Older homes often baffle homeowners who get intimidated by the house’s bones and intricate set of small rooms and long corridors. I write to the “they” person when I should write to the “I”… as I once was that homeowner living in an 1895 home with a TON of tiny rooms and no light. So what was I to do, and by the same token what are you?
Send the “don’t destroy the home” squad if you want but I will say it anyway… tear it all down! Salvage all the crown mouldings and base boards in the meantime and try to salvage the original floorboards where possible, but open up these rooms! The light it will create and the expansive floor plan you will result with will be worth the disfigurement. In centuries past, homes were built to accommodate large families and also to prevent the loss of heat in the winter, hence the many small rooms and few windows. As clever as it might have been, our way of living has changed and so should our spaces.
This home is a perfect example of that. The character of the home was maintained in the ground floor’s living area as well as the staircase and upstairs landing, but the rest was modernized to our current comfort standards. I happen to find that the mix of eras is what gives this home its charm. In the kitchen particularly where receded pod lights and stark white lacquered doors echo a vintage sideboard painted in white and outfitted with a marble top and serving as the kitchen’s room divider and practical island.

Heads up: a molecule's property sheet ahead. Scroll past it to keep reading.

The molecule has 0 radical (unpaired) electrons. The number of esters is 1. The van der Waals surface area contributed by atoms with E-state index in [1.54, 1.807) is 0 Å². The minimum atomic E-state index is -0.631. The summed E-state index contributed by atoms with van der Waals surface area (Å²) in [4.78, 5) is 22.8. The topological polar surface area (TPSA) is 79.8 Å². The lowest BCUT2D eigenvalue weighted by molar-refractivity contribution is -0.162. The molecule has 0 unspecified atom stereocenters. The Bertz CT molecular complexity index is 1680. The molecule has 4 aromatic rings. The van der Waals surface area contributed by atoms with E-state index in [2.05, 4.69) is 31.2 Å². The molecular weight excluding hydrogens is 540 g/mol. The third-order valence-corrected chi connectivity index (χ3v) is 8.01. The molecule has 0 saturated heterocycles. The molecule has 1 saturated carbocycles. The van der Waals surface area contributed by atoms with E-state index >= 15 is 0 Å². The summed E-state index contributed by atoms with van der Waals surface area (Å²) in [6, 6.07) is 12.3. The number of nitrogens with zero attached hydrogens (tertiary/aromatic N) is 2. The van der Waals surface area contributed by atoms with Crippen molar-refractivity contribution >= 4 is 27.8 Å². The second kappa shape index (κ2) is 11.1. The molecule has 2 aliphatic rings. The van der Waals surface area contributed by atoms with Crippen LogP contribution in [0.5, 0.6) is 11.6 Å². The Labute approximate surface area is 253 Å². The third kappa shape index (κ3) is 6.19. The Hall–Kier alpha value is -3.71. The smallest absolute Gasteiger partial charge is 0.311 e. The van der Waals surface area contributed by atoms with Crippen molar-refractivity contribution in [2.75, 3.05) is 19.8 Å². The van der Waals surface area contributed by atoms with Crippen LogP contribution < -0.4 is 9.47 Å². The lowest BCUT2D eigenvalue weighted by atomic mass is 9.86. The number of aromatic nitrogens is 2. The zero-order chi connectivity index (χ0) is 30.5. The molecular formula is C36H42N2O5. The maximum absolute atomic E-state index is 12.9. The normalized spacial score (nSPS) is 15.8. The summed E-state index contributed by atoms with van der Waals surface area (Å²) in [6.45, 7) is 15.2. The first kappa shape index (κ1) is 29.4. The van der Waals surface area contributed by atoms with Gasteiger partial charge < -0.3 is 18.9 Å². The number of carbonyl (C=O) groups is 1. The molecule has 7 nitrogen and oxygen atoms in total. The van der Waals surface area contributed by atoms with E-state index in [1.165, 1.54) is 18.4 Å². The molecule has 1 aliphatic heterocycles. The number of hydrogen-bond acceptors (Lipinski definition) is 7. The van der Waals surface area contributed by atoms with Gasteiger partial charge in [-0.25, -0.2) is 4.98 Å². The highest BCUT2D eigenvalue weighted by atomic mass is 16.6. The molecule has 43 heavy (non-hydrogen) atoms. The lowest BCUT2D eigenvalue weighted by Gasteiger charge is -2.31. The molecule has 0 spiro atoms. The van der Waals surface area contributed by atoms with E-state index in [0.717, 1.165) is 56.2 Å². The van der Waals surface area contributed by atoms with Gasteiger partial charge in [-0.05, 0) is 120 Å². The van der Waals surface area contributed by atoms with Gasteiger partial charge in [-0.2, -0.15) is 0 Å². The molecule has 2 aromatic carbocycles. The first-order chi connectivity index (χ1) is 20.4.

The same scenario is visible on the second floor where the original staircase was restored and the original floors salvaged: period. The rest underwent a 21st century makeover with sharp plaster angles, custom build bookcases, and ample natural light from heightened windows.
I am a firm believer in the fact that we should get inspired by our past, influenced certainly, but not bossed around by it. As much as I am verbal about my love for anything vintage, I was the first one to bring our then home into the present with an open floor concept and modern amenities. We sold that home since and bought another one, a little younger at only 85 years of age and guess what… we tore some more walls down! Now, we live in what is a very contemporary home, luminous and warm … with its ever so charming squeaking floors.
sources: Micasa Revista